People saving up for retirement, a deposit for a new home or for any other purpose are apparently being short-changed. Rates for savers in the past couple of months have fallen by around a tenth, with the government’s economic policy deemed responsible for that trend. The government’s Funding for Lending scheme is being blamed by some lenders as it reduces the need for banks and building societies to offer competitive lending rates.
It’s expected that savings rates could fall as a result of the decision to peg interest rates to a fund platform, with the average return from a one-year fixed rate account falling from 2.77% to 2.57%. Several savings account providers have lowered their rates, which has come as a shock to many account holders. The Funding for Lending scheme has made it easier for banks to get access to cheap money, which reduces the need for them to make savings accounts good value.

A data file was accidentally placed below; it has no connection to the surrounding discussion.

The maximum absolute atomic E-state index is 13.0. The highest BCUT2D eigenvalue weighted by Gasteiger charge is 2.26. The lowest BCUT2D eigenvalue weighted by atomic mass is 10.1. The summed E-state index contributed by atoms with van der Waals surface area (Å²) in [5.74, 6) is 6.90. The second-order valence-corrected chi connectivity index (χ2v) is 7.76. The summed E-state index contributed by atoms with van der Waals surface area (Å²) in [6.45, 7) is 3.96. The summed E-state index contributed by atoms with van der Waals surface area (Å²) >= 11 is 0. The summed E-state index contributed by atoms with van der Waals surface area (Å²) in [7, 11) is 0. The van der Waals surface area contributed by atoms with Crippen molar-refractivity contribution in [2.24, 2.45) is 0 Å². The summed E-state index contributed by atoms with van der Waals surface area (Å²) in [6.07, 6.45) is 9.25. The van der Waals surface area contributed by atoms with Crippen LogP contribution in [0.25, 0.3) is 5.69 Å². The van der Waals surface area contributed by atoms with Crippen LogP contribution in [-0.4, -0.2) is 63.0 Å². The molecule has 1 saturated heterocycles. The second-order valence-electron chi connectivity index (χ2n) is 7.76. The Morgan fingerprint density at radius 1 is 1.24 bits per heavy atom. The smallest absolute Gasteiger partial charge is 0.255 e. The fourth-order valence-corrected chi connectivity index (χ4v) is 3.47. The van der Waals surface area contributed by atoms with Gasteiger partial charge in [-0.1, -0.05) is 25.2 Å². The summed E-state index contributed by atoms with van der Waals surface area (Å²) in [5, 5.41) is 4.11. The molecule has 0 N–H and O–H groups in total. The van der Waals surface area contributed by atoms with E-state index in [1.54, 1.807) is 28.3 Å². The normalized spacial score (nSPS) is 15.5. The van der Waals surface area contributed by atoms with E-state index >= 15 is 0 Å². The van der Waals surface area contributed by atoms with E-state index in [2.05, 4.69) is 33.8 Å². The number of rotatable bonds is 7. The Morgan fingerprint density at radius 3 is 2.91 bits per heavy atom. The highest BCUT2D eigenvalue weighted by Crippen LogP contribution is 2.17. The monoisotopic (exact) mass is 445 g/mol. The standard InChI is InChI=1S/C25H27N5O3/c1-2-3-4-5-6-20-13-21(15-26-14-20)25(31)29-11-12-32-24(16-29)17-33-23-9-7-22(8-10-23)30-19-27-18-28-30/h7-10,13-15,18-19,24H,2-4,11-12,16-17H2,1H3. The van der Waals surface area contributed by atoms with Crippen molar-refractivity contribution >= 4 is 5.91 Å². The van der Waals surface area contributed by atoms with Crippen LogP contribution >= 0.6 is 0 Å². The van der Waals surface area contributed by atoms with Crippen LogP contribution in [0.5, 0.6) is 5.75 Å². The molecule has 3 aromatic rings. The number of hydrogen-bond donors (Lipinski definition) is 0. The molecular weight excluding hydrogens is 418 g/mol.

The drop in value of many savings accounts is something Will Becker from comparison site Totally Money was perturbed by:
"Unfortunately, this already long period of falling output followed by stagnant or low growth means savers are really suffering. However, we certainly wouldn’t want the Bank of England to stray from its low interest rate path. Inflation (which would hit savers even harder) seems to have been checked and with mortgage affordability finely balanced, a significant rise in interest rates would almost certainly affect the entire economy, savers included, very negatively.
"We suggest savers who are impatient to see better returns might be interested to look at the potential rates of return available from alternatives to deposit accounts including the very interesting peer to peer sector where lenders such as Zopa and Ratesetter [link to savings tables] offer the ability to lend direct to borrowers."